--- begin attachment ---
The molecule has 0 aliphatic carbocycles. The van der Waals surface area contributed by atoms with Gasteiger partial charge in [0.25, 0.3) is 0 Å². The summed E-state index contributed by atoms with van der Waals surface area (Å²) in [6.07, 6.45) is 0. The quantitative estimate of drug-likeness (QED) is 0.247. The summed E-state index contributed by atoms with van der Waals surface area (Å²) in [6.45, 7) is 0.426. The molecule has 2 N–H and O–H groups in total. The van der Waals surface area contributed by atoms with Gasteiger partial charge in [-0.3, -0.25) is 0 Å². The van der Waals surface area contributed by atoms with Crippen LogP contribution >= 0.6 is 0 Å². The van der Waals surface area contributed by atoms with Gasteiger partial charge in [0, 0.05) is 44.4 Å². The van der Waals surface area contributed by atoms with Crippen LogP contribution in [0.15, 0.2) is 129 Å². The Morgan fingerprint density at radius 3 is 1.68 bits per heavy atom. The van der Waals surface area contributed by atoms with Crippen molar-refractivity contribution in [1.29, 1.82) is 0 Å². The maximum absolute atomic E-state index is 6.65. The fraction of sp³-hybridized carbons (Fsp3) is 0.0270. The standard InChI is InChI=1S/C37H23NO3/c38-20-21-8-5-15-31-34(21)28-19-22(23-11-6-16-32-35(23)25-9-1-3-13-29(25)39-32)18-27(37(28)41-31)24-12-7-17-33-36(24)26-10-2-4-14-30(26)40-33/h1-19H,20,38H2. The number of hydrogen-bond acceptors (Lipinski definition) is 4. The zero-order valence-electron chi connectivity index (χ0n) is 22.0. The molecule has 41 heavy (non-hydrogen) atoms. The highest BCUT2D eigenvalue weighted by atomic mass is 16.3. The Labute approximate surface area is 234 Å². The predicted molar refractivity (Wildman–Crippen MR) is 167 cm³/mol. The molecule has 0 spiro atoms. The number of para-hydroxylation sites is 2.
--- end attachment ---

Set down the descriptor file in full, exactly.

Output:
The molecule has 0 aliphatic carbocycles. The van der Waals surface area contributed by atoms with Gasteiger partial charge in [0.25, 0.3) is 0 Å². The summed E-state index contributed by atoms with van der Waals surface area (Å²) in [6.07, 6.45) is 0. The quantitative estimate of drug-likeness (QED) is 0.247. The summed E-state index contributed by atoms with van der Waals surface area (Å²) in [6.45, 7) is 0.426. The molecule has 2 N–H and O–H groups in total. The van der Waals surface area contributed by atoms with Gasteiger partial charge in [-0.3, -0.25) is 0 Å². The van der Waals surface area contributed by atoms with Crippen LogP contribution >= 0.6 is 0 Å². The van der Waals surface area contributed by atoms with Gasteiger partial charge in [0, 0.05) is 44.4 Å². The van der Waals surface area contributed by atoms with Crippen LogP contribution in [0.15, 0.2) is 129 Å². The Morgan fingerprint density at radius 3 is 1.68 bits per heavy atom. The van der Waals surface area contributed by atoms with Crippen molar-refractivity contribution in [1.29, 1.82) is 0 Å². The maximum absolute atomic E-state index is 6.65. The fraction of sp³-hybridized carbons (Fsp3) is 0.0270. The standard InChI is InChI=1S/C37H23NO3/c38-20-21-8-5-15-31-34(21)28-19-22(23-11-6-16-32-35(23)25-9-1-3-13-29(25)39-32)18-27(37(28)41-31)24-12-7-17-33-36(24)26-10-2-4-14-30(26)40-33/h1-19H,20,38H2. The number of hydrogen-bond acceptors (Lipinski definition) is 4. The zero-order valence-electron chi connectivity index (χ0n) is 22.0. The molecule has 41 heavy (non-hydrogen) atoms. The highest BCUT2D eigenvalue weighted by atomic mass is 16.3. The Labute approximate surface area is 234 Å². The predicted molar refractivity (Wildman–Crippen MR) is 167 cm³/mol. The molecule has 0 spiro atoms. The number of para-hydroxylation sites is 2.